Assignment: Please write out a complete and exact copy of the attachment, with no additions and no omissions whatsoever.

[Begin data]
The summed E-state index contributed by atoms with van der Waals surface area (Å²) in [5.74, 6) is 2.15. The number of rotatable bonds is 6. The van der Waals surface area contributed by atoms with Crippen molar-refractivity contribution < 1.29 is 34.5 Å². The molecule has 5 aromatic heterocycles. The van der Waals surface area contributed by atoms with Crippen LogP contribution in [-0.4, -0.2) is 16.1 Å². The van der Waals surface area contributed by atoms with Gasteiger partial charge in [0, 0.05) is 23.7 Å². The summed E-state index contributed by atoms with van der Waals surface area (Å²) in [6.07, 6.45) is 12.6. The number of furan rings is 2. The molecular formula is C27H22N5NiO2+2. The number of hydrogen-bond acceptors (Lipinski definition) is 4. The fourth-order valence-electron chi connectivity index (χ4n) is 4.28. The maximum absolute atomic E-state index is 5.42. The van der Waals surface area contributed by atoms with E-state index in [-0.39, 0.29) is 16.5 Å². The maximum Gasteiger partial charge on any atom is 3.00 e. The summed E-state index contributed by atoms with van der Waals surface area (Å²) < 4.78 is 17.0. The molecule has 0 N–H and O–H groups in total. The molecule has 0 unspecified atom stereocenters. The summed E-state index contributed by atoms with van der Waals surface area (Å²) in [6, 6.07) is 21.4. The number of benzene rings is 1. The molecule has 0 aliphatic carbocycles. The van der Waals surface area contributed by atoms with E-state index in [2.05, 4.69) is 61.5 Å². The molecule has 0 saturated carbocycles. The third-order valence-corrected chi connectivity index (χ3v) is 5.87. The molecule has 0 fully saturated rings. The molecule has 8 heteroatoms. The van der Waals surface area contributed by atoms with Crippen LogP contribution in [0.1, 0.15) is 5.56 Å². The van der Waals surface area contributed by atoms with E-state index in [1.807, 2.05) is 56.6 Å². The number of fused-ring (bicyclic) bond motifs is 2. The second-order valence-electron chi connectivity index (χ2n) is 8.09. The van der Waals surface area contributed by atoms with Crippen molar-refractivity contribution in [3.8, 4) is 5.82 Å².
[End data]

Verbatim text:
The summed E-state index contributed by atoms with van der Waals surface area (Å²) in [5.74, 6) is 2.15. The number of rotatable bonds is 6. The van der Waals surface area contributed by atoms with Crippen molar-refractivity contribution < 1.29 is 34.5 Å². The molecule has 5 aromatic heterocycles. The van der Waals surface area contributed by atoms with Crippen LogP contribution in [-0.4, -0.2) is 16.1 Å². The van der Waals surface area contributed by atoms with Gasteiger partial charge in [0, 0.05) is 23.7 Å². The summed E-state index contributed by atoms with van der Waals surface area (Å²) in [6.07, 6.45) is 12.6. The number of furan rings is 2. The molecular formula is C27H22N5NiO2+2. The number of hydrogen-bond acceptors (Lipinski definition) is 4. The fourth-order valence-electron chi connectivity index (χ4n) is 4.28. The maximum absolute atomic E-state index is 5.42. The van der Waals surface area contributed by atoms with E-state index in [-0.39, 0.29) is 16.5 Å². The maximum Gasteiger partial charge on any atom is 3.00 e. The summed E-state index contributed by atoms with van der Waals surface area (Å²) < 4.78 is 17.0. The molecule has 0 N–H and O–H groups in total. The molecule has 0 unspecified atom stereocenters. The summed E-state index contributed by atoms with van der Waals surface area (Å²) in [6, 6.07) is 21.4. The number of benzene rings is 1. The molecule has 0 aliphatic carbocycles. The van der Waals surface area contributed by atoms with E-state index in [2.05, 4.69) is 61.5 Å². The molecule has 0 saturated carbocycles. The third-order valence-corrected chi connectivity index (χ3v) is 5.87. The molecule has 0 fully saturated rings. The molecule has 8 heteroatoms. The van der Waals surface area contributed by atoms with Crippen LogP contribution in [0.1, 0.15) is 5.56 Å². The van der Waals surface area contributed by atoms with E-state index in [1.807, 2.05) is 56.6 Å². The number of fused-ring (bicyclic) bond motifs is 2. The second-order valence-electron chi connectivity index (χ2n) is 8.09. The van der Waals surface area contributed by atoms with Crippen molar-refractivity contribution in [3.8, 4) is 5.82 Å².